The Mail on Sunday reported BP was working over the weekend with state-controlled Rosneft
Neither newspaper cited a source for the buyout moves.
While a buyout would end a legal spat between the two sides, industry sources played down the chances of a buyout, saying the likely cost was a challenge to BP when it was selling assets to pay the $42 billion cost of the Gulf of Mexico oil spill.
TNK-BP, Russia's No.3 oil company, has a market capitalization of $50 billion and analysts said the Russian shareholders could seek over $30 billion for their stake.
Banking sources said there was no indication that either BP or Rosneft were actively interested in buying out the billionaire shareholders.
As far as I'm aware there isn't a whole load of cash being raised to buy out that 50 percent stake in TNK-BP, one senior investment banker familiar with the situation told Reuters.
If BP paid the oligarchs in shares, and also proceeded with its plan to issue a 5 percent stake to Rosneft, as part of its Arctic exploration tie-up, this would mean the Kremlin and Russian billionaires owned a quarter of the company -- an unwelcome prospect for many BP investors.
Also, BP's taking majority control of TNK-BP would be at odds with recent Russian policy on oil investment which has been to offer foreigners only minority interests in large assets.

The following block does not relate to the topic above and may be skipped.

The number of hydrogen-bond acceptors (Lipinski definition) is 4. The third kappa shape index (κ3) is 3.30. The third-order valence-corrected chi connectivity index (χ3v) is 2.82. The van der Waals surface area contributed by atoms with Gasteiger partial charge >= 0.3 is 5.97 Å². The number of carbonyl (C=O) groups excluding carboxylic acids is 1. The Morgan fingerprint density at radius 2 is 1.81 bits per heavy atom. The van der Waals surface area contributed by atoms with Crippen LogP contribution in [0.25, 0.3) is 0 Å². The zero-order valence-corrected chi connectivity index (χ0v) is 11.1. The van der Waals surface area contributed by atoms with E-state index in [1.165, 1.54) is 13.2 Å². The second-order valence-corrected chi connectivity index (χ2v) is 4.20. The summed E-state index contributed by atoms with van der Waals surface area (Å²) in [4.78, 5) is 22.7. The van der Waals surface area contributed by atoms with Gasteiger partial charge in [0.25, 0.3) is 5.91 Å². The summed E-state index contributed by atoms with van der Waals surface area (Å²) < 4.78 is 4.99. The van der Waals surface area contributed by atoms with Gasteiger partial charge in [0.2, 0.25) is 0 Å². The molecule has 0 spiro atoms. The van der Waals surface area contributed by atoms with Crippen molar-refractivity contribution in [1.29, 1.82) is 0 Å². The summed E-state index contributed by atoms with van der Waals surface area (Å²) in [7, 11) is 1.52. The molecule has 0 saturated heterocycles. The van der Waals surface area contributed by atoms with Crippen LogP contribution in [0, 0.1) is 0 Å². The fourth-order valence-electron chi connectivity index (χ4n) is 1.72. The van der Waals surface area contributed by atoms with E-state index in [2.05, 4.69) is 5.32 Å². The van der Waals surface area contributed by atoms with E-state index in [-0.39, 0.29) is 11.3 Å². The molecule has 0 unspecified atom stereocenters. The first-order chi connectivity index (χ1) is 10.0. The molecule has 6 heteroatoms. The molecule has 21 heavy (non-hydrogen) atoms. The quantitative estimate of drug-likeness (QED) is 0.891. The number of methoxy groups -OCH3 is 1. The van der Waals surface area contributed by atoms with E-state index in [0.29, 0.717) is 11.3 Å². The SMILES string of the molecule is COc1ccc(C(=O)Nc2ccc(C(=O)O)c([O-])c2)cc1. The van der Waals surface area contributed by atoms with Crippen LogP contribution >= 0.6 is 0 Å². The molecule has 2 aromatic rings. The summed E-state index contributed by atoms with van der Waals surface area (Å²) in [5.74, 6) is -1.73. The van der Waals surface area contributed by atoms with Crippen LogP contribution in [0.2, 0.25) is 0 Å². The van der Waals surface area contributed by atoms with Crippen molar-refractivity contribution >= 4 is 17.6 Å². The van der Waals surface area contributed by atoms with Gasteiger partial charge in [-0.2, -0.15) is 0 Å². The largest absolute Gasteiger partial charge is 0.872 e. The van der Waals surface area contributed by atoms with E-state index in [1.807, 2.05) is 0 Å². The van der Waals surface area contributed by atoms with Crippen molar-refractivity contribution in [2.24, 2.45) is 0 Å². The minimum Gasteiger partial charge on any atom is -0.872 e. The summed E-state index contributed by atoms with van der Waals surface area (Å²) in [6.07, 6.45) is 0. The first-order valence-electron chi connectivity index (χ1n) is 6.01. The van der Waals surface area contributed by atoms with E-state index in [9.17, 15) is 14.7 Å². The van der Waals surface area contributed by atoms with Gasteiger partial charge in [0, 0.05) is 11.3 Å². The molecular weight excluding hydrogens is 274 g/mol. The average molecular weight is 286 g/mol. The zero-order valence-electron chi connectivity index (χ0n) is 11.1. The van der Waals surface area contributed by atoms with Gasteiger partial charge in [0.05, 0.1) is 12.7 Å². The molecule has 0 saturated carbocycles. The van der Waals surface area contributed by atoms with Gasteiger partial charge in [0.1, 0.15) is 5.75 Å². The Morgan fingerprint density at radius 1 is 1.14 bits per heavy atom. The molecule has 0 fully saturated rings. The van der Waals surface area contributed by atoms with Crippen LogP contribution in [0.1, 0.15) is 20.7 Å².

BP suffered another setback last Friday to its efforts to partner with Rosneft
The tribunal did, however, give BP a chance to try and extend an April 14 deadline on the swap that coincides with the British oil major's annual shareholders meeting.
An injunction remains in force against the second part of a major deal announced in January, in which BP and Rosneft would team up to explore for oil on Russia's Arctic continental shelf.
The billionaire tycoons who own half of TNK-BP have so far won every round of a legal battle against the BP-Rosneft deal, arguing that it violates the right of first refusal on BP deals in Russia enshrined in TNK-BP's shareholder agreement.
Rosneft's chairman, Deputy Prime Minister Igor Sechin, has made clear he is not interested in TNK-BP joining the exploration plan, saying the company lacked the offshore expertise, global reach and liquid international listings that BP has.
The banking sources said the Russian shareholders in TNK-BP were also interested in acquiring BP assets, including its gas operations in Algeria but industry sources said such a deal would be opposed by Algiers, which competes with Russia on the European gas market.
But a source close to the Russian shareholders played down the chances of any side deals with BP until the arbitration process is complete, adding that a further round of hearings was expected in about a month.
We are focused on completing the arbitration process with BP, the source said, adding that the tribunal still had to establish whether the BP-Rosneft share swap was a strategic deal, and therefore subject to TNK-BP's shareholder agreement.
(Additional reporting by Melissa Akin, Writing by Douglas Busvine; Editing by David Cowell)